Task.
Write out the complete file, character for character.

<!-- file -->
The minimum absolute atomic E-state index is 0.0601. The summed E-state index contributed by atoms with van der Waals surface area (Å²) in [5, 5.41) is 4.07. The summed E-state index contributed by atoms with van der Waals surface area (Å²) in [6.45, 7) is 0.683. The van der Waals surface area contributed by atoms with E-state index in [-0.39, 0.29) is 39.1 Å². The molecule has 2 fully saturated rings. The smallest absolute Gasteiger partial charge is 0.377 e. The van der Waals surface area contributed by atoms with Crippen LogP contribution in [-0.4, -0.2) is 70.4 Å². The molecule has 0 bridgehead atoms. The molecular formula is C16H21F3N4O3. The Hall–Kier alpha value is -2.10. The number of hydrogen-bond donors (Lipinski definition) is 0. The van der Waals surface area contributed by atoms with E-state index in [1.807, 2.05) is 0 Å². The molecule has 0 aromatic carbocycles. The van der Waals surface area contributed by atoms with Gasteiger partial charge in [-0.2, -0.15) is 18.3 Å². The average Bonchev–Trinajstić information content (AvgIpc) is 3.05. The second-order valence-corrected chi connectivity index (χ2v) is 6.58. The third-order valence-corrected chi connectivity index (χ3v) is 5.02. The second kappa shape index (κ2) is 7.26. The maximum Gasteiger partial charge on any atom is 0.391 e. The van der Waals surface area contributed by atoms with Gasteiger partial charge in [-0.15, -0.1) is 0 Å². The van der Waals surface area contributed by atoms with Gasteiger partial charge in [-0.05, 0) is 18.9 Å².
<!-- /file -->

The minimum absolute atomic E-state index is 0.0601. The summed E-state index contributed by atoms with van der Waals surface area (Å²) in [5, 5.41) is 4.07. The summed E-state index contributed by atoms with van der Waals surface area (Å²) in [6.45, 7) is 0.683. The van der Waals surface area contributed by atoms with E-state index in [-0.39, 0.29) is 39.1 Å². The molecule has 2 fully saturated rings. The smallest absolute Gasteiger partial charge is 0.377 e. The van der Waals surface area contributed by atoms with Crippen LogP contribution in [-0.4, -0.2) is 70.4 Å². The molecule has 0 bridgehead atoms. The molecular formula is C16H21F3N4O3. The Hall–Kier alpha value is -2.10. The number of hydrogen-bond donors (Lipinski definition) is 0. The van der Waals surface area contributed by atoms with E-state index in [1.807, 2.05) is 0 Å². The molecule has 0 aromatic carbocycles. The van der Waals surface area contributed by atoms with Gasteiger partial charge in [-0.2, -0.15) is 18.3 Å². The average Bonchev–Trinajstić information content (AvgIpc) is 3.05. The second-order valence-corrected chi connectivity index (χ2v) is 6.58. The third-order valence-corrected chi connectivity index (χ3v) is 5.02. The second kappa shape index (κ2) is 7.26. The maximum Gasteiger partial charge on any atom is 0.391 e. The van der Waals surface area contributed by atoms with Gasteiger partial charge in [-0.15, -0.1) is 0 Å². The van der Waals surface area contributed by atoms with Gasteiger partial charge in [-0.05, 0) is 18.9 Å².